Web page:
With the most romantic day of the year officially upon us, there's a fairly decent chance you've looked into buying a glimmering hunk of crystalline carbon at some point recently: Jewelry remains one of the most popular Valentine's Day gifts in the U.S., according to the statistics and market research portal Statista, with diamonds being many consumers' go-to gemstone.
That's a major problem.
Diamonds are a bit like Regina George of Mean Girls: Gorgeous at first glance; plagued with human rights violations when you take a deeper look. The industry at large has a dark history of abuse and exploitation, and unfortunately — even with the legal standards currently in place — a great deal of that continues today.
Within the mines of Africa, which supplies about two-thirds of all the world's diamonds, is the heart of an industry worth nearly $82 billion as of 2014, TIME Magazine reported. For decades, men and women across the continent have been forced via slave labor to mine diamonds known as "blood diamonds" or "conflict diamonds" in war zones, which are then used to fund rebel movements.
News of these unethically sourced stones began to spread in the late '90s and early 2000s, becoming a part of mainstream culture in 2006 with the release of the movie Blood Diamond starring Leonardo DiCaprio.
In order to address the issue — i.e. make sure people buying diamonds weren't unknowingly financing armed conflicts — representatives from diamond producers in Southern Africa met in Kimberley, South Africa, in spring 2000. It was there that they came up with the Kimberley Process, a system in which participants had to prove that their diamonds were conflict-free by establishing certain legislation, enacting import and export guidelines, and refusing to trade with nonparticipants, among other things. By 2003, 52 governments had implemented the process.
Still, the Kimberley Process' definition of “conflict diamonds” is narrow: According to TIME, they're defined as "gemstones sold to fund a rebel movement attempting to overthrow the state — and only that." As a result, a number of human rights abuses still occur, including the use of child labor. As TIME pointed out, children in the Democratic Republic of the Congo who are as young as 12 have dropped out of school to begin working in diamond mines. Out of desperation, parents often send their teenagers to the mines instead of school.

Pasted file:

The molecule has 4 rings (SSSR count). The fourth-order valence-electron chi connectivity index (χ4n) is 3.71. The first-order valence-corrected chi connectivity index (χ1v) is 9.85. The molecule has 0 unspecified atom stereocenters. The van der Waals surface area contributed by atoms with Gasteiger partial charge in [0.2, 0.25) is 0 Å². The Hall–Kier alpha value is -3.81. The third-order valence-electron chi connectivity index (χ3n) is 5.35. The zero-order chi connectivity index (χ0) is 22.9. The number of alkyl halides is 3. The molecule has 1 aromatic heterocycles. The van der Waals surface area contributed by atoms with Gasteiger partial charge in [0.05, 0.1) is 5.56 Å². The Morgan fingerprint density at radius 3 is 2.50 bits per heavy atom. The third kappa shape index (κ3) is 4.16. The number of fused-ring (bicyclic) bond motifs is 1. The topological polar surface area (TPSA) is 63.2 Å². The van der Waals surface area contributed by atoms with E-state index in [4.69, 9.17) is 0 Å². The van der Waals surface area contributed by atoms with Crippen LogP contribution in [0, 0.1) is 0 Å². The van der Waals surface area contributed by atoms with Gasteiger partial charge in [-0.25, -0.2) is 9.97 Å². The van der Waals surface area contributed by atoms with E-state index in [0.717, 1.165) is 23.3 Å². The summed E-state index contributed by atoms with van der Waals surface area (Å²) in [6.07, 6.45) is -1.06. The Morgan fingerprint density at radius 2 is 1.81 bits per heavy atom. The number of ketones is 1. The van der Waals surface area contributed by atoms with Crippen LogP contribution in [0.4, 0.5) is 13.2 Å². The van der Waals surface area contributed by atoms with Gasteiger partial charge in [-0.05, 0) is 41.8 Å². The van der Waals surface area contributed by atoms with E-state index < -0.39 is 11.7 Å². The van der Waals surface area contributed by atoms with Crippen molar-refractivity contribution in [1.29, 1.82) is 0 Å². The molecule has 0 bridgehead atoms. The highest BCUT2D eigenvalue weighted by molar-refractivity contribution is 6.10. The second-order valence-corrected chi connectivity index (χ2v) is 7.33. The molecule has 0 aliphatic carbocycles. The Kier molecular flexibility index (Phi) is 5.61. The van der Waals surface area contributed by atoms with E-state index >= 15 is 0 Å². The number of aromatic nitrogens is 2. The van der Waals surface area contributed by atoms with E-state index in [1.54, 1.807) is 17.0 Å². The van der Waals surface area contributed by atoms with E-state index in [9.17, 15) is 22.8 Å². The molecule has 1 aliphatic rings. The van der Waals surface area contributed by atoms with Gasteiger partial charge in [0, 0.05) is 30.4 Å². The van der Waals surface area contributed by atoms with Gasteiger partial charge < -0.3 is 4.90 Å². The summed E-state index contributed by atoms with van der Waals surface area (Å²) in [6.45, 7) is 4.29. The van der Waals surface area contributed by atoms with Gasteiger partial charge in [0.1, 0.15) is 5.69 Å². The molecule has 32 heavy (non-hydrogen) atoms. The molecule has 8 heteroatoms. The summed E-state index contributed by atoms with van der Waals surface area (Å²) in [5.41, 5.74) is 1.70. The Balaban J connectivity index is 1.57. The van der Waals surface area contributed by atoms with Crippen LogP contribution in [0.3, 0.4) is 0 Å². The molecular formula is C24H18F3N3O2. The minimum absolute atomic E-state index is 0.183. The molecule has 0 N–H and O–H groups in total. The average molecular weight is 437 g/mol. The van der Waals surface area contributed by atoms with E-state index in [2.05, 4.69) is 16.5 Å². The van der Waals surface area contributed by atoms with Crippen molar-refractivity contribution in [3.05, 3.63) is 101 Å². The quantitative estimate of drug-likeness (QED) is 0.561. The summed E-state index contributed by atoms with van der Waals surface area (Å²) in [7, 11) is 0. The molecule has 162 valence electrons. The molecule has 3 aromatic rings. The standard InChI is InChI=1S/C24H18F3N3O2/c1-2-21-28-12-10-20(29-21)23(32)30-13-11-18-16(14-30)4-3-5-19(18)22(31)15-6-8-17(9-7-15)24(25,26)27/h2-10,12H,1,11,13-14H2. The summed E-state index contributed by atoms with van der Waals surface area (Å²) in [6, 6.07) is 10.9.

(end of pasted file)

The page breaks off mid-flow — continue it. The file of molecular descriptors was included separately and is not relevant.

The Kimberley Process also fails to stop a great deal of violence embedded within the diamond industry. In 2008, for instance, the Zimbabwean army seized control of a number of diamond deposits, reportedly killing 200 miners and raping, injuring, and enslaving many others. But because the assault was not a technically a rebel movement, Zimbabwe hadn't violated the Kimberley Process, and the diamonds coming from the mines in which the assaults occurred weren't technically considered conflict diamonds.
On top of both of those issues, some blood diamonds simply slip through the Kimberley Process' cracks. Diamonds that don’t pass its certification are often smuggled into other countries and traded from there, sold with guarantees that assure they're “conflict-free.” According to CNBC, a 2015 study by the Enough Project found that armed groups in the Central African Republic make $3 million to $6 million dollars on blood diamonds each year by smuggling their diamonds into other countries, using the profits from their sales to fund war ventures.
And then there's the environmental impact of diamond mining, which the Kimberley Process doesn't even touch. Writes the Environmental Literacy Council:
"In certain parts of Sierra Leone and other diamond-rich west African regions, there is little infrastructure in place to enforce whatever environmental regulations may exist. In these regions, in addition to the human costs associated with 'conflict diamonds,' the environmental toll of diamond mining operations can be steep — pits are left open and loose fill is left unmanaged to runoff into rivers and streams, often with catastrophic effects."
Unfortunately, all-out boycott of the diamond industry would do very little to solve the problem of blood diamonds at large. As Mwanza, a 15-year-old Congolese diamond miner, told TIME: “If people stop buying our diamonds, we won’t be able to eat … We still won’t be able to go to school. How does that help us?”
If you must purchase a diamond this Valentine’s Day, then, make sure to thoroughly research yout jeweler and, above all, ask questions. Find out where your diamonds are coming from. Seek out those mined in countries like Botswana, Canada, and Namibia, whose standards are strict, as TIME noted. Through responsible consumerism, we can certainly begin to pressure the diamond industry to do better.